Hey guys! Welcome to our ENGLISH BITES – The simplest, easiest and best way to practice your listening – the only one that is 100% created, executed and delivered from me to you – This is Erika Belmonte speaking and I’ll be more than pleased to be here with you guys three times a week and I’m pretty sure we’ll have a great time together – because more than learning and improving your English, I also want you to have some fun through a very exclusive content.
Oh…. One more thing, in case you need the transcription of this English Bite, please go to www.clubedoingles.com/englishbites and look for the episode number 38.
Well, I can’t say Happy St Patrick’s Day to you guys today because actually, St Patrick’s Day is gonna be tomorrow, March 17th but I couldn’t miss the chance to come and share some very curious things about this so important and celebrated day by Irish people and in a general way, Americans and British as well, once there is a huge population of Irish people in these countries.
I’d like to start sharing a very quick story about St. Patrick because I imagine some of you might not be familiar with or even understand why this day is celebrated, why people wear green and party all day and all night long. After that, I’ll mention four curiosities about this day and one more thing: don’t forget to check my social media tomorrow (instagram, facebook and linkedin) because I’m gonna show you something special and funny.
St Patrick’s Day is celebrated annually on March 17th, the traditional religious feast day of St. Patrick and the day he is believed to have died in 460 A.D. The Irish have observed this religious holiday for hundreds of years. But, how did we come to celebrate St. Patrick’s Day in the United States?
St. Patrick is the beloved patron saint of Ireland. The Irish are famous for spinning exaggerated tales, so despite the infamous stories traditionally attributed to St Patrick, quite little is actually known about his life. We do know that St Patrick was born in Britain and that at the age of 16 was captured by Irish raiders who attacked his family’s estate. He was then transported to Ireland where he was held captive for six years, living a solitary, lonely life as a shepherd. It was then that he became a devout Christian, embracing his religion for solace. From his writing, we know that a voice, which he believed to be that of God, spoke to him in a dream, urging him to leave Ireland. He did. Walking nearly 200 miles, Patrick escaped to Britain and undertook seriously religious training.
After 15 years of study, Patrick was ordained as a priest and sent to Ireland. His mission was to minister to Christians and to convert the Irish, then pre-dominantly pagans, to Christianity. Because Patrick was familiar with the Irish language and culture from his years of captivity, he chose to incorporate Irish ritual and symbols into his teachings rather than to eradicate Irish beliefs. Thus, was born the Celtic cross.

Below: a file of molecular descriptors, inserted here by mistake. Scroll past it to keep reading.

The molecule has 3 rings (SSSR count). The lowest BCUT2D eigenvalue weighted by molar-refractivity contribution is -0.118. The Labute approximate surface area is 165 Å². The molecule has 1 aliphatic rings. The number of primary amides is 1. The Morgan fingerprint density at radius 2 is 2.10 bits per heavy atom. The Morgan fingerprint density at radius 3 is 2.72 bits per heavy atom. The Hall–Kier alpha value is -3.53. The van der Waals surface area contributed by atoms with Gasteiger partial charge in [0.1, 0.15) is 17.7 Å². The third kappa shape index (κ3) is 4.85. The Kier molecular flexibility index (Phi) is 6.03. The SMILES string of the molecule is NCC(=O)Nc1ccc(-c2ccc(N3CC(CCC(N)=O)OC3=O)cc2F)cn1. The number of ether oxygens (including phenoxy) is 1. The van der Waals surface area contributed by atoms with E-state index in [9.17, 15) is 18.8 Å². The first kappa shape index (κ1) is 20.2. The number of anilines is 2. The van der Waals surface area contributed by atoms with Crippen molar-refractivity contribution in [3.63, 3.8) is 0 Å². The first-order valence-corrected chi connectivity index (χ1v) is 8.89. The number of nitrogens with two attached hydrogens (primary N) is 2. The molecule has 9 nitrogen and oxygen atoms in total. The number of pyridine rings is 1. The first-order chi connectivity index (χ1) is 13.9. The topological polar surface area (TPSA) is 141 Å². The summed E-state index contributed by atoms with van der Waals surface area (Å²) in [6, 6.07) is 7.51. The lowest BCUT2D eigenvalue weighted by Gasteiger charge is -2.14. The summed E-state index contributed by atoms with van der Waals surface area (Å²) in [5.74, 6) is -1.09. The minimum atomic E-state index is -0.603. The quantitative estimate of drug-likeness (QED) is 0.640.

The history of St Patrick’s Day in America, however, begins with Irish soldiers serving in the British army. \That very first parade in New York City not only helped the homesick Irish soldiers connect with their roots through the familiar strains of traditional Irish music—usually featuring bagpipes and drums, but also helped them to connect with one another, finding strength in numbers.
Ok, now let’s talk about some curious facts in Saint Patrick’s Day in the USA:
- New York City’s Saint Patrick’s Day Parade is one of the world’s largest parades. Since 1762, 250,000 marchers have traipsed up Fifth Avenue on foot – the parade still doesn’t allow floats, cars, or other modern trappings.
- New York may have more manpower, but Chicago has a spectacle all its own. The city has been celebrating Saint Patrick by dumping green dye into the Chicago River since 1962. It takes 40 tons of dye to get the river to a suitably festive shade!
- Another little-known fact from Irish lore: Leprechauns earned that gold they’re guarding. According to legend, leprechauns spend their days making and mending shoes. It’s hard work, so you can’t blame them for being territorial about their pots of gold.
- Corned beef and cabbage is a staple at St. Patrick’s Day celebrations.
Well, Chicago is quite close to my city but this is going to be the first year I am not going to see the beautiful Chicago River in green but I have very fond memories from the past two years and if you’re curious to see some pictures of it, I mean, the green river, parade and everything, just check the link available in the transcription ok?
So, that’s it for today guys. I really hope you have enjoyed today’s episode. THANK YOU SO MUCH for all your support and for listening to this English bite. If you have any suggestion, anything you’d like to learn from our English Bites, please let me know alright?
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Take care of yourselves and I’ll see you on the next one. Bye